“You’re the prime suspect,” I said.

“But why would I lie about this?” she argued. “I wish I did think of it, but I didn’t. It was probably a male shapeshifter playing out some goddess-on-girl fantasy.”

“Callisto said she was perfect. Every mole, every birthmark. What man could have seen that much of Artemis?”

I haven’t seen that much of Artemis. She won’t bathe on Olympus. Just in her own river. If you ask me, Athena’s the ‘prime suspect’.”


“Everyone knows she and Artemis swim together. You don’t think Athena’s paid attention during their little splashfests? Getting Artemis to believe Callisto made up something like this would be the perfect way to get rid of her. And, sure, Artemis wears the man’s chiton, but Athena’s the one with the huge sword. Now, go on back to your lonely little bed in your lonely little room and leave me to my company.”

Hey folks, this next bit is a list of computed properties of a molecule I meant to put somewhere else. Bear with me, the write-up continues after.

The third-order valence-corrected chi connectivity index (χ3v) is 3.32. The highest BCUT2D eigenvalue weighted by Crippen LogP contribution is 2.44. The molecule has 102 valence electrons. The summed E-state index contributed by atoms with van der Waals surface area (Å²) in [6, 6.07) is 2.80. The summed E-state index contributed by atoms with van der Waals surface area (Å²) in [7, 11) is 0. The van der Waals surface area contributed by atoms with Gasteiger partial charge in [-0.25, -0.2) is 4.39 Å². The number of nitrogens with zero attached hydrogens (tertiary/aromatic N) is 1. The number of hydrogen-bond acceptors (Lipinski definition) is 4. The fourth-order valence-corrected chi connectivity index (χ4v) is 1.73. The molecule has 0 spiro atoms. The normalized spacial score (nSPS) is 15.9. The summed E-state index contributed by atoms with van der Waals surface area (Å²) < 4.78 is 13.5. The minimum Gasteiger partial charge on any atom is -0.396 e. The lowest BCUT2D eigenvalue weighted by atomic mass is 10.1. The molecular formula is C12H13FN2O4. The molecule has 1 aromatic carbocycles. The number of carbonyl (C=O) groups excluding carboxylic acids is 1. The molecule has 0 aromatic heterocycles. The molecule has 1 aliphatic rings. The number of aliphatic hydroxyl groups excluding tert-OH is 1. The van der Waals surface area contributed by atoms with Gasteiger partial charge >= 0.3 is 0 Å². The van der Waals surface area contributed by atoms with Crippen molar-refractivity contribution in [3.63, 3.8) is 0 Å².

2.3 Fated Memories

Moments after I’d fallen asleep the night of Persephone’s feast, I woke up on the floor of a dark tower at the top of the universe. The only lights were from the stars outside the high windows, and from the glowing white robes of the three goddesses who towered over me, cackling.

“Hey, you guys want to hear a joke?” I deadpanned. “How do you make the Fates laugh?”

“How do you make the Fates laugh?” Lachesis asked the question back in her hollow, sonorous voice, prodding me to my feet with her measuring rod.

“Tell them your plans,” I delivered the punch line.